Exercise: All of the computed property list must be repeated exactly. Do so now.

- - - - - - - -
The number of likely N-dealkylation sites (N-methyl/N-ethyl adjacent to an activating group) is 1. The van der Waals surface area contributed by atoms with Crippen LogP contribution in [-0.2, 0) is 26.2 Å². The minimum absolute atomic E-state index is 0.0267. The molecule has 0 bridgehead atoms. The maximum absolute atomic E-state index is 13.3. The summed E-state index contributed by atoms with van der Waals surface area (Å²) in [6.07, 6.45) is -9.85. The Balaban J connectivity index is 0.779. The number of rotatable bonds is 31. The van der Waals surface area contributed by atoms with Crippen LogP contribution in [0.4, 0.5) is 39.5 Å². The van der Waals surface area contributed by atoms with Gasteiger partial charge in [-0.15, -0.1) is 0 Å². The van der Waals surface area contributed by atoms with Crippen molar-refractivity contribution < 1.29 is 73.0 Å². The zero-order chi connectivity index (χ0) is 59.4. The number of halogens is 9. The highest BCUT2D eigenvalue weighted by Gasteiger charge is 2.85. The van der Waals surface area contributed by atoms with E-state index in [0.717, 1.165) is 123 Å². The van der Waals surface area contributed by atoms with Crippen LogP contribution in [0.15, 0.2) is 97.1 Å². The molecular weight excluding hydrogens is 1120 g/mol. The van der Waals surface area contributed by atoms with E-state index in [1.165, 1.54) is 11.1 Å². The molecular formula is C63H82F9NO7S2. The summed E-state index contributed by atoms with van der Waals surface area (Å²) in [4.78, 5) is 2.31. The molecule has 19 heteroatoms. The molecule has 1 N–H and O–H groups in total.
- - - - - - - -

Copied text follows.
The number of likely N-dealkylation sites (N-methyl/N-ethyl adjacent to an activating group) is 1. The van der Waals surface area contributed by atoms with Crippen LogP contribution in [-0.2, 0) is 26.2 Å². The minimum absolute atomic E-state index is 0.0267. The molecule has 0 bridgehead atoms. The maximum absolute atomic E-state index is 13.3. The summed E-state index contributed by atoms with van der Waals surface area (Å²) in [6.07, 6.45) is -9.85. The Balaban J connectivity index is 0.779. The number of rotatable bonds is 31. The van der Waals surface area contributed by atoms with Crippen LogP contribution in [0.4, 0.5) is 39.5 Å². The van der Waals surface area contributed by atoms with Gasteiger partial charge in [-0.15, -0.1) is 0 Å². The van der Waals surface area contributed by atoms with Crippen molar-refractivity contribution < 1.29 is 73.0 Å². The zero-order chi connectivity index (χ0) is 59.4. The number of halogens is 9. The highest BCUT2D eigenvalue weighted by Gasteiger charge is 2.85. The van der Waals surface area contributed by atoms with E-state index in [0.717, 1.165) is 123 Å². The van der Waals surface area contributed by atoms with Crippen LogP contribution in [0.15, 0.2) is 97.1 Å². The molecular weight excluding hydrogens is 1120 g/mol. The van der Waals surface area contributed by atoms with E-state index in [1.165, 1.54) is 11.1 Å². The molecular formula is C63H82F9NO7S2. The summed E-state index contributed by atoms with van der Waals surface area (Å²) in [4.78, 5) is 2.31. The molecule has 19 heteroatoms. The molecule has 1 N–H and O–H groups in total.